Pastures dotted with trees in the distance seen along the coastal path.

A fenced in meadow with a few wild flowers beginning to bloom.

A stone post no longer in use, it stands like a modernist sculpture in a field of long grass.

Another view of one of the headlands I'd only just been painting.

A red bottomed boat leans against the garden wall of one of the local cottages on Cowbar.

After lunch I used my kraft sketchbook to play around with some color studies of the view of the beck. Painting the little houses below felt a little like working on a Rubik's cube, and I had difficulty seeing the whole amid all the details, but I was glad I spent the time just looking and trying.

In the late afternoon we headed back down to our rooms to rest and have one on one critiques with Lori. She set out all the studies she had completed during the workshop around the common area in the Smugglers' Inn for us to get a closer look. Then each of us took turns talking to Lori about our work and getting some feedback from her. Getting work critiqued by a professional artist is an opportunity I believe no one should pass up.

That evening we had a special going away dinner prepared by Lori's husband, Mark, with dessert prepared by Symi's partner, Joe. It was a wonderful meal shared with new friends with whom we'd shared a new adventure. Sadly, it was time to pack and rest before we all departed Staithes.

Below a few of Lori's beautiful studies. Notice how they feel colorful and yet the colors are so harmonious. Light and shadow is also simplified to create a pleasing composition that reads as realistic without including every possible detail.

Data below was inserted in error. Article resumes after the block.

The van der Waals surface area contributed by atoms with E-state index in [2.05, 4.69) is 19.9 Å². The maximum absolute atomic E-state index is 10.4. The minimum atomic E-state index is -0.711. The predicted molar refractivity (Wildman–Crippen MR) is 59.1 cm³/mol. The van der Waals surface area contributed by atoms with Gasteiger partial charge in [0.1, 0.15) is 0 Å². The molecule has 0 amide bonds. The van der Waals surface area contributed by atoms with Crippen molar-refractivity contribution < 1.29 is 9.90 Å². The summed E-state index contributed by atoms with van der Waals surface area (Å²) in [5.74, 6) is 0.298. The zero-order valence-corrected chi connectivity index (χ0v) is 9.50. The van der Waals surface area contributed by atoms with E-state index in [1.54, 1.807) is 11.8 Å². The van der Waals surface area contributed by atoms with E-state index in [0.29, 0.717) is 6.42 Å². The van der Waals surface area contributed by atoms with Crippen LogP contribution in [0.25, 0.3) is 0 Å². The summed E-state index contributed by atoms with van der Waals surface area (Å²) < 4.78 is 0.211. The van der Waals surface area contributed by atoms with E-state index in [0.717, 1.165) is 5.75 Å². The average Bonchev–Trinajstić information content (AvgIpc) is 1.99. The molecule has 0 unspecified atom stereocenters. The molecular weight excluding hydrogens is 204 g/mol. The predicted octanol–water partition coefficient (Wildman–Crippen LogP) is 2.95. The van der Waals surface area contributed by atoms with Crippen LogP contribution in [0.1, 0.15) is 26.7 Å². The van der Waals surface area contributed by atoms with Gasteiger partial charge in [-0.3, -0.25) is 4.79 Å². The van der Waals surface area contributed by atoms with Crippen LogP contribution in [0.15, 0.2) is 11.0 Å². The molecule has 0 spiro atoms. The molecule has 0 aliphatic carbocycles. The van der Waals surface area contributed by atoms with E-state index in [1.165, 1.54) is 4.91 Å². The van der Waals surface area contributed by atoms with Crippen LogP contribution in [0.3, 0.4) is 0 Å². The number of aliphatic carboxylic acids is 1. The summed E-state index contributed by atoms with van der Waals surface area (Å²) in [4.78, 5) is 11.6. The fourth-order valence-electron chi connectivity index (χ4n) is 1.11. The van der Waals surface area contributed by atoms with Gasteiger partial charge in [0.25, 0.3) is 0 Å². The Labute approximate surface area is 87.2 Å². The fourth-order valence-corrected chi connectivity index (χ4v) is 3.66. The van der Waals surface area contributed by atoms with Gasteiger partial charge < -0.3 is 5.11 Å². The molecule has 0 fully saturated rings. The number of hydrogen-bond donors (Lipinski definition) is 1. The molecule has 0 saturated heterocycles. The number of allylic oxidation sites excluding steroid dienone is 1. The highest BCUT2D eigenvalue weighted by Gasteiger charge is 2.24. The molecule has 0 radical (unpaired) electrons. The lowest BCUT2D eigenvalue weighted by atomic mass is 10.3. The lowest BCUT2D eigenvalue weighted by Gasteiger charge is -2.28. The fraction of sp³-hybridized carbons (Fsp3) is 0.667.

Lori Putnam's study of Runswick Bay, 11'x14".

Lori's study of High Street, Staithes, 11"x14".

Day 6, Heading Home

Saturday morning was our check-out day for all the accommodations. Some participants were headed to other destinations for some vacation time while others, like me, were headed home. Needing to take a taxi to the Manchester Airport, I scheduled my ride for early afternoon, so that I could enjoy a little more of the town. Along with another workshop participant with the same itinerary, we walked the town perusing shops, visiting the Staithes Museum, looking around The Staithes Gallery, and enjoying coffee and a scone at the local tearoom.

Below are some of the images of that lovely last morning in Staithes.

Vintage objects from Staithes' history arranged outside of the Staithes Museum.

"The Bird Cage," by Dame Laura Knight. This beautiful piece housed at the Staithes Museum.

Dotty's Tearoom, Staithes. Every corner is filled with charming vintage items that give it a warm, cozy feel.

Sipping a latte with a friend at Betty's, a delightful way to kill an hour.

A pretty aquamarine door to a cottage in Staithes.

The beautiful work of David Curtis, master plein air painter, covers a wall in the Staithes Gallery.

One of many pieces by Haidee-Jo Summers at Staithes Gallery.

Our suitcases lined up outside the bright blue door of the Smugglers.

Visiting Staithes, England, to paint was one of my dreams as an artist and I'm so glad I had the opportunity. I'm also so glad that I got to take a workshop with Lori Putnam. Symi Jackson and Joe Hawkins of Workshops in Yorkshire did a great job hosting and they're knowledge of the area was invaluable on a first trip.

I think about returning with the knowledge I have now, and all the things I would do and paint. If your serious about landscape painting, Staithes is a great destination.